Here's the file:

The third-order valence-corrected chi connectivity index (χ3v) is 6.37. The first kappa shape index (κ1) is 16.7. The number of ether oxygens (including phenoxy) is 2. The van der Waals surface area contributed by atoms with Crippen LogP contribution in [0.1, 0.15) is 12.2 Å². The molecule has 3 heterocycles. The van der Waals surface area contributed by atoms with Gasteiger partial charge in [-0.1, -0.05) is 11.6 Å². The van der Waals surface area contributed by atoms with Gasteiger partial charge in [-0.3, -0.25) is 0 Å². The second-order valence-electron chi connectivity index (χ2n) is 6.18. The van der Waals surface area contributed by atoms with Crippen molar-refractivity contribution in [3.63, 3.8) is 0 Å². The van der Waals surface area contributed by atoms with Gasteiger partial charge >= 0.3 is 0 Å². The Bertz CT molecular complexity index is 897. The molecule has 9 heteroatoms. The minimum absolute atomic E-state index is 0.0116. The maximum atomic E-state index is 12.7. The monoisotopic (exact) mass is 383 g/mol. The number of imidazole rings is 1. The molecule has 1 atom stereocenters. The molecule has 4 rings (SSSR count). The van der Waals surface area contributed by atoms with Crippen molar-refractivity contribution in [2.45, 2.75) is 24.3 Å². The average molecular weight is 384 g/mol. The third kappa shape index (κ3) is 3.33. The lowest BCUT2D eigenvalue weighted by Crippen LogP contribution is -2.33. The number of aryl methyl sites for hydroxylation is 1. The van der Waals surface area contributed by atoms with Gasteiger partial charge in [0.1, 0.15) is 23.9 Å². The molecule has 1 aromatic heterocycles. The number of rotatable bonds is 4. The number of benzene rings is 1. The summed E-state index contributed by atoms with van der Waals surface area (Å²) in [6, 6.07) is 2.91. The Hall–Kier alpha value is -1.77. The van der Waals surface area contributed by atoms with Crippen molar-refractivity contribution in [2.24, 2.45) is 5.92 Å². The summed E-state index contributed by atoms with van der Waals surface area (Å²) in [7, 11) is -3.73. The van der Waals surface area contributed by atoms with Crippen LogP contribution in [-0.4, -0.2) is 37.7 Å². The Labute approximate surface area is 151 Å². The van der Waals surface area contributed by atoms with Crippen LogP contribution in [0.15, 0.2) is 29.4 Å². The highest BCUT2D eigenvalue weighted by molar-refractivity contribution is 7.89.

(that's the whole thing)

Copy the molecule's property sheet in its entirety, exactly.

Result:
The third-order valence-corrected chi connectivity index (χ3v) is 6.37. The first kappa shape index (κ1) is 16.7. The number of ether oxygens (including phenoxy) is 2. The van der Waals surface area contributed by atoms with Crippen LogP contribution in [0.1, 0.15) is 12.2 Å². The molecule has 3 heterocycles. The van der Waals surface area contributed by atoms with Gasteiger partial charge in [-0.1, -0.05) is 11.6 Å². The van der Waals surface area contributed by atoms with Gasteiger partial charge in [-0.3, -0.25) is 0 Å². The second-order valence-electron chi connectivity index (χ2n) is 6.18. The van der Waals surface area contributed by atoms with Crippen molar-refractivity contribution in [3.63, 3.8) is 0 Å². The van der Waals surface area contributed by atoms with Gasteiger partial charge >= 0.3 is 0 Å². The Bertz CT molecular complexity index is 897. The molecule has 9 heteroatoms. The minimum absolute atomic E-state index is 0.0116. The maximum atomic E-state index is 12.7. The monoisotopic (exact) mass is 383 g/mol. The number of imidazole rings is 1. The molecule has 1 atom stereocenters. The molecule has 4 rings (SSSR count). The van der Waals surface area contributed by atoms with Crippen molar-refractivity contribution in [2.45, 2.75) is 24.3 Å². The average molecular weight is 384 g/mol. The third kappa shape index (κ3) is 3.33. The lowest BCUT2D eigenvalue weighted by Crippen LogP contribution is -2.33. The number of aryl methyl sites for hydroxylation is 1. The van der Waals surface area contributed by atoms with Gasteiger partial charge in [0.1, 0.15) is 23.9 Å². The molecule has 1 aromatic heterocycles. The number of rotatable bonds is 4. The number of benzene rings is 1. The summed E-state index contributed by atoms with van der Waals surface area (Å²) in [6, 6.07) is 2.91. The Hall–Kier alpha value is -1.77. The van der Waals surface area contributed by atoms with Crippen molar-refractivity contribution in [2.24, 2.45) is 5.92 Å². The summed E-state index contributed by atoms with van der Waals surface area (Å²) in [7, 11) is -3.73. The van der Waals surface area contributed by atoms with Crippen LogP contribution in [-0.4, -0.2) is 37.7 Å². The Labute approximate surface area is 151 Å². The van der Waals surface area contributed by atoms with Crippen LogP contribution in [0.15, 0.2) is 29.4 Å². The highest BCUT2D eigenvalue weighted by molar-refractivity contribution is 7.89.